About the BookPortrayals of the Holocaust in literature, paintings, and architecture have aroused many ethical debates. How can we admire, much less enjoy, art that deals with such a horrific event? Does finding beauty in Holocaust representation amount to a betrayal of its victims?
Brett Ashley Kaplan's Unwanted Beauty meets these difficult questions directly, analyzing a wide range of Holocaust representations to argue that a more careful understanding of aesthetics and its relation to history can best address the anxieties raised by beauty in Holocaust art.
Kaplan approaches this art from multiple perspectives, including the works by Holocaust survivors, and analyzes how art contributes to survival and how it functions within memory and history. Unwanted Beauty addresses the literary work of Paul Celan, Charlotte Delbo, Jorge Semprun, and Edmond Jabès; the visual art of Christian Boltanski and Anselm Kiefer; and the monuments and museums of Peter Eisenman, Jochen Gerz, Esther Shalev-Gerz, and James Ingo Freed and finds that the aesthetic pleasures in these complex and multivalent texts can transform memory in enlivening ways and open these traumatic historical events to deeper understanding.
About the AuthorBrett Ashley Kaplan is an assistant professor in the Programs in Comparative and World Literature and Jewish Culture and Society at the University of Illinois, Urbana-Champaign.
Reviews"Kaplan’s stance that the work of memory is enriched by aesthetic pleasure offers a fresh perspective in a field that conversely emphasizes how second-generation witnesses are drawn by the desire to feel the Holocaust’s horror in order to sustain its legacy. Her astute readings of the relation between memory, mourning, and witnessing the Holocaust also provide keen insights into the intersection between trauma and the aesthetic complexities of the artwork. Unwanted Beauty is a significant contribution not only for scholars of the Holocaust, but also for those interested in the interplay between aesthetics, witnessing, and historical violence."--Eric Kligerman,Women's Study Quarterly
"This book is a gracefully written addition to the growing discourse on aesthetic anxiety in relation to the representation of atrocity and traumatic events such as war, genocide, famine, hurricanes, and other forms of natural disaster or man-made violence. . . . Kaplan's text tackles a large and ambitious subject that has broad and important implications today."--H-German
"Confronted with the enormity of the questions posed by the Holocaust it is inevitable that we experience the difficulty of understanding. . . . Kaplan confronts the inevitable difficulty of understanding and reminds us that should we ever cease trying, then indeed we would be lost."--Art and Christianity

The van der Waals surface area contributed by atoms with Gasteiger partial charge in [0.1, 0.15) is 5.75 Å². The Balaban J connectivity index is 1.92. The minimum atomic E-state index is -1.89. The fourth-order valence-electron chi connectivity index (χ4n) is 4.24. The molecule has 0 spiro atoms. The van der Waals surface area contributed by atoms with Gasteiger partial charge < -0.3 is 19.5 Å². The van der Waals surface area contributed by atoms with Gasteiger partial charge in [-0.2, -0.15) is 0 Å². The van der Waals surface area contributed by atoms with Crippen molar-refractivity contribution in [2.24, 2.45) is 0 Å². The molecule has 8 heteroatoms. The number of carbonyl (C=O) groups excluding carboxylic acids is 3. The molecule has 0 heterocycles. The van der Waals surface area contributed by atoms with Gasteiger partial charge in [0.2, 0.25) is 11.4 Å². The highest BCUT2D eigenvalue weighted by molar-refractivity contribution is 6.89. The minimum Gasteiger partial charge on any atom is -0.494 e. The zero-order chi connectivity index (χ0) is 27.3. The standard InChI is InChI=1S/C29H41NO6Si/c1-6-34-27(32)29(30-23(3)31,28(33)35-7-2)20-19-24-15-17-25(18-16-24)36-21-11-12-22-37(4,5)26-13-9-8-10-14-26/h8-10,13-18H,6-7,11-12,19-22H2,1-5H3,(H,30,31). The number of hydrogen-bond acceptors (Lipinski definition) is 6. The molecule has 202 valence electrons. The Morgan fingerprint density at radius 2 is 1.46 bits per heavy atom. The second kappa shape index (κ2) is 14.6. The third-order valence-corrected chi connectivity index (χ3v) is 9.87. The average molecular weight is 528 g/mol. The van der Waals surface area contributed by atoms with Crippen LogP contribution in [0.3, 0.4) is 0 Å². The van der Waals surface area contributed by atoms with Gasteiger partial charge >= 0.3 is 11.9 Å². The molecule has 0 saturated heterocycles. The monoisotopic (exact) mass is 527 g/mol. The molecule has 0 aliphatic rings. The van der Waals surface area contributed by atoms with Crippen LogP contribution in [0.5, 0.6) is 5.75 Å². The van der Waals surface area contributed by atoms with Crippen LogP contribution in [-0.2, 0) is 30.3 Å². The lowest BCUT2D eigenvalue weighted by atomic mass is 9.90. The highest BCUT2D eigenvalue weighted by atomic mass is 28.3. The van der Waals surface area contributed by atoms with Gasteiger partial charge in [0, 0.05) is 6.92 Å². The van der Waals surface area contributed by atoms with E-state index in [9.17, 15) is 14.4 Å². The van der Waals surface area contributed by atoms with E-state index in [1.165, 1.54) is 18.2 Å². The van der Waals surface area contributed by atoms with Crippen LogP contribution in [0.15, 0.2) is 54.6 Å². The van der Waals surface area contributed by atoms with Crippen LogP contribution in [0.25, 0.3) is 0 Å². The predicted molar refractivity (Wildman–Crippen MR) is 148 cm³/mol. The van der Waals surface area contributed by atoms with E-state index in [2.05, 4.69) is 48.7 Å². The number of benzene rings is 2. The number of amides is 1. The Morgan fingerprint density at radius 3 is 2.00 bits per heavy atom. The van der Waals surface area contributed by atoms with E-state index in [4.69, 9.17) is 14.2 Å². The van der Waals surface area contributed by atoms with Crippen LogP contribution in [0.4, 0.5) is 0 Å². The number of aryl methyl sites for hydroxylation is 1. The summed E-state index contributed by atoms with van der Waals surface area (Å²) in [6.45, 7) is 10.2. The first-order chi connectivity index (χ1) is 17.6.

"A provocative meditation on a fraught subject . . . essential reading for scholars and artists searching for the impossible line between what Susan Sontag has termed an 'easy delight' in the contemplation of atrocity, and the illuminating potential of the aesthetic. Kaplan goes beyond what Holocaust scholars have named the 'crisis of representation,' and beyond the prevalent demonization of beauty in art about the Holocaust, to show that an 'unwanted' or disturbing beauty can ward off forgetting and that pleasure need not preclude understanding." --Marianne Hirsch, Columbia University
"Plumbs more profoundly, more insightfully than any single work I know, the questions of aesthetics that have simultaneously frustrated and shaped our study of Holocaust art and literature. Informed deeply by age-old philosophical debates of mimetic pleasure, Kaplan also brings a fresh and keen eye to contemporary art and literature. Gracefully and lucidly written in its own right, her argument for more representation and beauty, not less, pushes the entire conversation to a higher, more challenging level still. I recommend it wholeheartedly." --James E. Young, author of The Texture of Memory
"Addresses head-on the vexing problem of how to represent historical trauma in art. Kaplan's five lucidly written chapters on canonical Holocaust writers, artists, and key debates about Holocaust representation are provocative and meticulously executed." --Ulrich Baer, author of Spectral Evidence: The Photography of Trauma